This won’t be a meeting between equals. Obama is head of state of the world’s pre-eminent military and economic power. Castro heads a third-rate, Third World nation that folks once thought posed some sort of threat to the United States of America.

Cuba never really did pose that threat. What danger existed essentially evaporated right along with the Soviet Union in 1991. Still, U.S. and Cuban relations remained frozen in time.

That’s changing now that Obama and Castro have agreed to proceed toward normalization. The economic, travel and diplomatic embargoes are going to end in due course. Cuba will get to become an actual neighbor of the United States.

The leaders will meet at the Summit of the Americas. They shook hands briefly at a memorial service for the great Nelson Mandela a couple of years ago. This meeting is supposed to signal the start of a new relationship.

Yes, critics chide Obama for ignoring Cuba’s human rights issues. Sure thing. As if we don’t have diplomatic ties with other nations around the world with dubious human rights reputations. Saudi Arabia, Vietnam, Pakistan, the People’s Republic of China — they all come to mind. I believe it was President Reagan who followed what was called a policy of “constructive engagement” with South Africa when that nation was operating under its apartheid policy that denied its black majority any rights of citizenship.

This meeting is long overdue. The Cuban Missile Crisis has receded into history. Raul Castro’s brother, Fidel, has retired from his lifetime job as president, is in frail health and appears to no longer be the commanding presence in the island nation.

The time arrived long ago for the nations to establish a formal relationship.

It’s good that Barack Obama and Raul Castro are going to that important step together.

Speak carefully … always

Secretary of State John Kerry is the latest victim of the urge to record everything everyone says every time they say it.

That does not for a moment excuse what he said the other day in what was supposed to be a closed-door meeting, which is that Israel may be turning into an “apartheid state” if it doesn’t hammer out a peace agreement with the Palestinian Authority.


The term “apartheid” is poison in polite international policy company. South Africa implemented that disgraceful policy for many decades in which it denied the black majority living there the rights of citizenship. Whites and blacks couldn’t interact with each other. The policy ended with the release from prison in the early 1990s of the late Nelson Mandela. The rest is history.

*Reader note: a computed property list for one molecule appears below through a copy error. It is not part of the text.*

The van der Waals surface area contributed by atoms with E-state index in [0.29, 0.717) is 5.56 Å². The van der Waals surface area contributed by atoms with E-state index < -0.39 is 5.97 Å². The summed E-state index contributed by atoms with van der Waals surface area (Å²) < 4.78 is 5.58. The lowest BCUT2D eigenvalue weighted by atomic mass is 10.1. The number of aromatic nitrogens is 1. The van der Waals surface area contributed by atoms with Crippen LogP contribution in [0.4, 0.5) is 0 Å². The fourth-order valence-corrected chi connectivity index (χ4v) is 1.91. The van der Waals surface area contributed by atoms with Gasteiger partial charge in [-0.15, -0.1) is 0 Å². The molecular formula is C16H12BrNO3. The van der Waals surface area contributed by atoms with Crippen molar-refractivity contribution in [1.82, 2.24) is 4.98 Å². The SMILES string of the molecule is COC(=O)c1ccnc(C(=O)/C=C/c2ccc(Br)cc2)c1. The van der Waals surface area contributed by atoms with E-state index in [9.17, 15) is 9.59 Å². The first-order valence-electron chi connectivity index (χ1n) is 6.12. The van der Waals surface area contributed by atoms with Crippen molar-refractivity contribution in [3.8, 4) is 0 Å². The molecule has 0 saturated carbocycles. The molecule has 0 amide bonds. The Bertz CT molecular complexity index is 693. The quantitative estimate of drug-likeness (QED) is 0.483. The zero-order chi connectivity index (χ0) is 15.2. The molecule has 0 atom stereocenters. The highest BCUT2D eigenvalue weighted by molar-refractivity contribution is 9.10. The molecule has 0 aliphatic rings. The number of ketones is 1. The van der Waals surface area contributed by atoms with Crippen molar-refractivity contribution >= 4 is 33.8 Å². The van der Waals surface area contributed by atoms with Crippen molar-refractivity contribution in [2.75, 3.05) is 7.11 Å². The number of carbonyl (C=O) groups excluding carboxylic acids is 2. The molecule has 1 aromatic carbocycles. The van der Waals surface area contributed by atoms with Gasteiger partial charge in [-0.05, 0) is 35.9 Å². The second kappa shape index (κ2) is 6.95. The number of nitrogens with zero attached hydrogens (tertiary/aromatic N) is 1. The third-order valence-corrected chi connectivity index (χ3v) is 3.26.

Kerry’s use of the term at the very least was careless. It well may have damaged U.S.-Israel relations beyond repair.

Why wasn’t he smarter than to make his point another way? Didn’t he learn from recent history, such as the time Mitt Romney was caught on an audio recording at a fundraising dinner making his infamous “47 percent” remarks about how nearly half of Americans are going to vote Democratic because they depend on government subsidies and handouts? Didn’t he learn from the video recording of Congressman Vance McAllister making out with his staffer? There are countless other instances of people in high places being caught saying and doing things they regret because someone had a recording device hidden somewhere.

A Daily Beast reporter recorded Kerry’s statements the other day, getting past detection and apparently not heeding ground rules stipulating the meeting wasn’t open to the public.

In this world of instant communication where everyone has a set of electronic eyes and ears, the only response simply is: Too bad.

'Apartheid state'? Israel?

What in the name of all that is sensible was Secretary of State John Kerry thinking?

He was speaking in a closed-door event and then suggested Israel was in danger of becoming “an apartheid state” if it doesn’t work out a two-state peace treaty solution with the Palestinian Authority.

I heard it today and am shocked beyond belief at what he said. Should he resign, as some congressional and media critics have suggested? Not just yet. But he’d better have a clear explanation of what precisely he meant.


The term “apartheid” is as highly charged and offensive as they come. It was the long-standing racial separation policy used in South Africa to deny blacks any rights of full citizenship in a country in which they comprised the overwhelming majority. Only upon the release from prison of the late Nelson Mandela and the country’s first fully free and fair election in 1994 would bring an end to that heinous policy.

Now, to suggest Israel could become something similar if it doesn’t make peace with the Palestinians goes far beyond anything reasonable.

Kerry followed up his statement, recorded by The Daily Beast, with this: “… I have been around long enough to also know the power of words to create a misimpression, even when unintentional, and if I could rewind the tape, I would have chosen a different word to describe my firm belief that the only way in the long term to have a Jewish state and two nations and two peoples living side by side in peace and security is through a two state solution.”

Kerry has made a Middle East peace agreement his No. 1 priority since becoming secretary of state in 2013. He has worked hard to bring Israel and the Palestinians to the negotiating table. Then this past week, the Palestinian Authority announced a unity government agreement with Hamas, the notorious terrorist group that wants to eradicate Israel. Israeli Prime Minister Benjamin Netanyahu, understandably angry with the PA, suspended the talks.